Data sets

The automatic-parameter identification mode training set and test set 1 each consisted of 1521 well images of PRNT titrations conducted on C6/36 cells (Aedes albopictus, NIAID/Novavax MCB) (full PRNT protocol in S2 Supporting File). The PRNT titrations were of 47 genetically diverse DENV1-4 strains (GenBank accession numbers KT382187, KT452791, GQ868619, FJ639680, AY145121, AY780643, EU482591, AF180817, KT382186, FJ461335, KT382189, KT452795, GU131927, GQ868638, KT382188, FJ538920, FJ467493, AF038403, EU482756, EU482684, AY158339, EF105384, AY744147, KT452797, KT452796, EU482672, KT452792, KT452799, L11422, KT452798, HQ541806, KT452800, EU529698, EU660409, FJ432743, KT452794, KT452793, KF543272, KT452802, AF326573, JN022608, KT452801, JF262780, KT452803, EU854297, FJ882599, and AY780644) titrated against de-identified human biorepository samples from prior clinical trials of monovalent components of a live attenuated dengue vaccine [24] or African green monkey (Chlorocebus sabaeus, NHP) antisera [25]. The training set consisted of well E7 from each plate; test set 1 was well H9. Test set 2 consisted of 421 additional well images randomly drawn from the control antiserum titration plate for PRNT titrations of the African green monkey antisera against 107 Thai DENV1-4 strains (subset of strains in [26], GenBank accession numbers KY586306 to KY586946) that had not been used in the training set or in test set 1. The manual plaque-counting methods comparison (n = 72 wells) and Viridot plaque-counting methods comparison (n = 32 wells) used 96-well plates of C6/36 cells inoculated with a DENV3 strain (GenBank accession number HQ541806) at a target of 40 pfu/well. Comparison of standardized manual and Viridot plaque-counting methods consisted of 168 wells of the DENV3 strain titrated against DENV-positive antiserum (three titrations on the same plate, three titrations on different plates in different experiments). Plaque data from titrations of African green monkey antisera against a subset of the DENV1-4 strains on C6/36 cells (n = 240 wells [24,25]) were also studied. All plaque data were stained with peroxidase-labeled antibody and TrueBlue peroxidase substrate (full details in S2 Supporting File). Plates were scanned with the ImmunoSpot Analyzer (CTL, Shaker Heights, OH), with a light source from above using the standard Costar 96 well template for clear plates (details about the plate, camera, and light settings are provided in S1 Table). Well images were saved as .CTL images (encrypted .tiff files) of 752 by 752 pixels.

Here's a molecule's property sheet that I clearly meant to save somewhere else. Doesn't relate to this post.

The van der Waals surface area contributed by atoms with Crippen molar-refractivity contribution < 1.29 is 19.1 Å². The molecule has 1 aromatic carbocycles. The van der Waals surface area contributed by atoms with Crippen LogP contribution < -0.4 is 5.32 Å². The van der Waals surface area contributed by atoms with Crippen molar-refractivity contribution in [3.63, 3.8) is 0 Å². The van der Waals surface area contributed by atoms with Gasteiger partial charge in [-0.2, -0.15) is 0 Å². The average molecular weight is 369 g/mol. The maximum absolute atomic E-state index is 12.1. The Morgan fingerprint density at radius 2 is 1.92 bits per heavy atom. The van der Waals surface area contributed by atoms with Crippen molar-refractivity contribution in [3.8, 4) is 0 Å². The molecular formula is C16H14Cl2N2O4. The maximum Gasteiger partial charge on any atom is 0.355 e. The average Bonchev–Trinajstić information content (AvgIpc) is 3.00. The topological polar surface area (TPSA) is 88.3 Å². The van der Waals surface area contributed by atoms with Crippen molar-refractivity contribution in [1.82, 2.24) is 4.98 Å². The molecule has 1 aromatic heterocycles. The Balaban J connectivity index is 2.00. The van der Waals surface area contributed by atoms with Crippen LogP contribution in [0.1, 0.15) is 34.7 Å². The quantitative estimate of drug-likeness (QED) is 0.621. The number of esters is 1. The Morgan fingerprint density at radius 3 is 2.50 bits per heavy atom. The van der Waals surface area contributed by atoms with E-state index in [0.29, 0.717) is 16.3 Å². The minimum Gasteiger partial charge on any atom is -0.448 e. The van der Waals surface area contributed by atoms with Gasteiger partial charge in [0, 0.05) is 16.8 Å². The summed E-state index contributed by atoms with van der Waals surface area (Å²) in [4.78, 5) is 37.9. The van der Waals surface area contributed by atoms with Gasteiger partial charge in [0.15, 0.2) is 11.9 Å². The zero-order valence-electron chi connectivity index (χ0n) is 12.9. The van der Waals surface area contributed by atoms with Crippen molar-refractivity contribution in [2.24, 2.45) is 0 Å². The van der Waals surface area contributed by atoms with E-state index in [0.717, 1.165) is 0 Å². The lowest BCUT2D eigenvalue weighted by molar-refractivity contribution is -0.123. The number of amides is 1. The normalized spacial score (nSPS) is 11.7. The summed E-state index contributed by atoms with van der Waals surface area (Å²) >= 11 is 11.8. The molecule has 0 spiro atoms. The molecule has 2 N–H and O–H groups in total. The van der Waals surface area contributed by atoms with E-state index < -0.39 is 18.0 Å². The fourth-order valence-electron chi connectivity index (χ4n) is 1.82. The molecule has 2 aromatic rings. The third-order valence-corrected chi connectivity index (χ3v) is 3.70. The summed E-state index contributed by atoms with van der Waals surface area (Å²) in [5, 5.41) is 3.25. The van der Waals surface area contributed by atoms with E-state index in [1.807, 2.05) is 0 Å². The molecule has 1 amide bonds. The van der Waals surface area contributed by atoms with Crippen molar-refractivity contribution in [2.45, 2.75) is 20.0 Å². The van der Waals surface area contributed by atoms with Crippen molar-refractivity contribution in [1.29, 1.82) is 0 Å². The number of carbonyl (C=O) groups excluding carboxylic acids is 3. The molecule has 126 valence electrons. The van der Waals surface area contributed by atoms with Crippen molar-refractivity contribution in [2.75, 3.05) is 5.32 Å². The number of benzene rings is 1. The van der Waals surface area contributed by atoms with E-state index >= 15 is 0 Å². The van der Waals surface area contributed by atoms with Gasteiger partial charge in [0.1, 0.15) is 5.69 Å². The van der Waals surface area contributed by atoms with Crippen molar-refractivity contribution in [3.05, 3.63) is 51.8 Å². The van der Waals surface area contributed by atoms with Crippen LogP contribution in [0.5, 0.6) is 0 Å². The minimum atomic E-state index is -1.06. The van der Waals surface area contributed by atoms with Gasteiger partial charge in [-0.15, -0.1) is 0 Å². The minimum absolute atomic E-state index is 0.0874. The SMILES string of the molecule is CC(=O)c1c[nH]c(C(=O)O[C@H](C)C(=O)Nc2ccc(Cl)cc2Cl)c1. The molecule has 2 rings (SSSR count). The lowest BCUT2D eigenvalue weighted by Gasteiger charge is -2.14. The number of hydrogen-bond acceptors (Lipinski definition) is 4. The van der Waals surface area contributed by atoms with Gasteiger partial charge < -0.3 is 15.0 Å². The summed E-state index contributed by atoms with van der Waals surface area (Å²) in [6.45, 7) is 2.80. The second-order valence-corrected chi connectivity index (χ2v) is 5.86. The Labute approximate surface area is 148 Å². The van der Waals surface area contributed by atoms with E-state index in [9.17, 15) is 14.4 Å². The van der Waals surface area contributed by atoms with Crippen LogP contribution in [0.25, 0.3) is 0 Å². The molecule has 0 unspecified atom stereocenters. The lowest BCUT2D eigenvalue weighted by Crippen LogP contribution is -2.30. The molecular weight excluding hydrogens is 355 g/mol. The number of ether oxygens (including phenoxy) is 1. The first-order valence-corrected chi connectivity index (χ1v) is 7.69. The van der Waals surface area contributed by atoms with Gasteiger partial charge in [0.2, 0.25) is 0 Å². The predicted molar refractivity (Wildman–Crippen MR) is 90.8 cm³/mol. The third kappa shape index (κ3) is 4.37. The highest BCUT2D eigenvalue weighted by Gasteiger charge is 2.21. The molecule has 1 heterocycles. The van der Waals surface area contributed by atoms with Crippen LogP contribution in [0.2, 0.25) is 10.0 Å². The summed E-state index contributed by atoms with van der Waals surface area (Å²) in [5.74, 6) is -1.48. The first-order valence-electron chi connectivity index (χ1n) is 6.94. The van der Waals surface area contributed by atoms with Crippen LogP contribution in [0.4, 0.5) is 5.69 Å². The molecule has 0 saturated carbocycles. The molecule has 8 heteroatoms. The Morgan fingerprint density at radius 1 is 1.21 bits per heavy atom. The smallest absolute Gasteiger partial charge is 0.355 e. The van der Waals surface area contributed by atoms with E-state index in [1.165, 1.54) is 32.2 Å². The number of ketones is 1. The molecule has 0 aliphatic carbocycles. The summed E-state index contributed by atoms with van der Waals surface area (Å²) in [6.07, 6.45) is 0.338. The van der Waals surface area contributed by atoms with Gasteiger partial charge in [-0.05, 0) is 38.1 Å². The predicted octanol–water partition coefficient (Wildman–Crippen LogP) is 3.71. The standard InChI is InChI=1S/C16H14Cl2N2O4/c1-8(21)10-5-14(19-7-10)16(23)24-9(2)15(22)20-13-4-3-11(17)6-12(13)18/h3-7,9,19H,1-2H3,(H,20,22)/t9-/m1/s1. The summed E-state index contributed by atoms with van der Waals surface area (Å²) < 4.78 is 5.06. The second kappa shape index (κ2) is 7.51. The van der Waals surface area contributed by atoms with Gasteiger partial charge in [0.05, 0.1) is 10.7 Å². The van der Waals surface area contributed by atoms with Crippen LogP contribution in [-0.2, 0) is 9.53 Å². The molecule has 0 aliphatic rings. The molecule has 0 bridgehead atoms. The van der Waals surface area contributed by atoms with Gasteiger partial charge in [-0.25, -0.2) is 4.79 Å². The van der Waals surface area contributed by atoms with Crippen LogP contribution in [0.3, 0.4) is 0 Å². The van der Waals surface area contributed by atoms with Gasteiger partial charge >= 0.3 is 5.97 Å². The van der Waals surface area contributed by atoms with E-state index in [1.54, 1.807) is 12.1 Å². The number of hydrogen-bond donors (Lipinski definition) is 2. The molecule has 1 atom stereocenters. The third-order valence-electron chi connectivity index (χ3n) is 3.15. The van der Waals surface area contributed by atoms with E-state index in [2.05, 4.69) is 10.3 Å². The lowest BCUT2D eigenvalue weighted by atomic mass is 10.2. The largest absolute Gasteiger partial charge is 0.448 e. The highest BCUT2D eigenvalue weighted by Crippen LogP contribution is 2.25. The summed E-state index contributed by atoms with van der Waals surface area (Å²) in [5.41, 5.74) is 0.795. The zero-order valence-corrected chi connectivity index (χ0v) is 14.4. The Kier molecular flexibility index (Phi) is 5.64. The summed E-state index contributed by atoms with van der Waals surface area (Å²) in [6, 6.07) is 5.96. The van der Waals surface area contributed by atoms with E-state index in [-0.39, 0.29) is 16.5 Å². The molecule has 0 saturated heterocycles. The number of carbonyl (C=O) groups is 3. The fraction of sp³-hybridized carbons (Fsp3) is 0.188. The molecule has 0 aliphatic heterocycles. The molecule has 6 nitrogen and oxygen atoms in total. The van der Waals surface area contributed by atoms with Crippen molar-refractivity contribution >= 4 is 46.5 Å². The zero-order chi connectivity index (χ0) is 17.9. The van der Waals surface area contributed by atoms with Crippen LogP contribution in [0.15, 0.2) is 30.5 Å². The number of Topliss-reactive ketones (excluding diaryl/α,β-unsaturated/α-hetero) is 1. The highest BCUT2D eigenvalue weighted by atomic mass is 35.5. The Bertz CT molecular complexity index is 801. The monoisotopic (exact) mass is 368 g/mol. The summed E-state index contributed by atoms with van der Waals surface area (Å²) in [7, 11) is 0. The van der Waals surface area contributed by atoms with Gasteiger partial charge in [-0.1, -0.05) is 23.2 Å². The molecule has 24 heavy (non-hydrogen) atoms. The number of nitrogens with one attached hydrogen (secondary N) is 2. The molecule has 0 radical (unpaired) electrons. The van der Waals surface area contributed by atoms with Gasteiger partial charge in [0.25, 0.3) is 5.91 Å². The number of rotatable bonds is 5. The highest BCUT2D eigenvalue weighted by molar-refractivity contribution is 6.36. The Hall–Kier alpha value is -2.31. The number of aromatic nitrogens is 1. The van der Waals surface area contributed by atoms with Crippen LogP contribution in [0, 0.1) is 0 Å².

A second laboratory used human sera (de-identified samples from a prior clinical trial of a live attenuated dengue vaccine [27] or human monoclonal antibodies [28]) against a DENV2 strain (AF038403) and ZIKV strain (KX280026) on Vero (African green monkey kidney) cells (n = 160). Plaques were stained with peroxidase-labeled antibody and TrueBlue peroxidase substrate (S2 Supporting File). All plates were scanned using a Zeiss Axio Imager.M1 microscope with a 2.5X lens and the AxioCam MRc mounted camera controlled by the software KSElispot (Windows 95). Well images were saved as .TIF images of 1040 by 1040 pixels.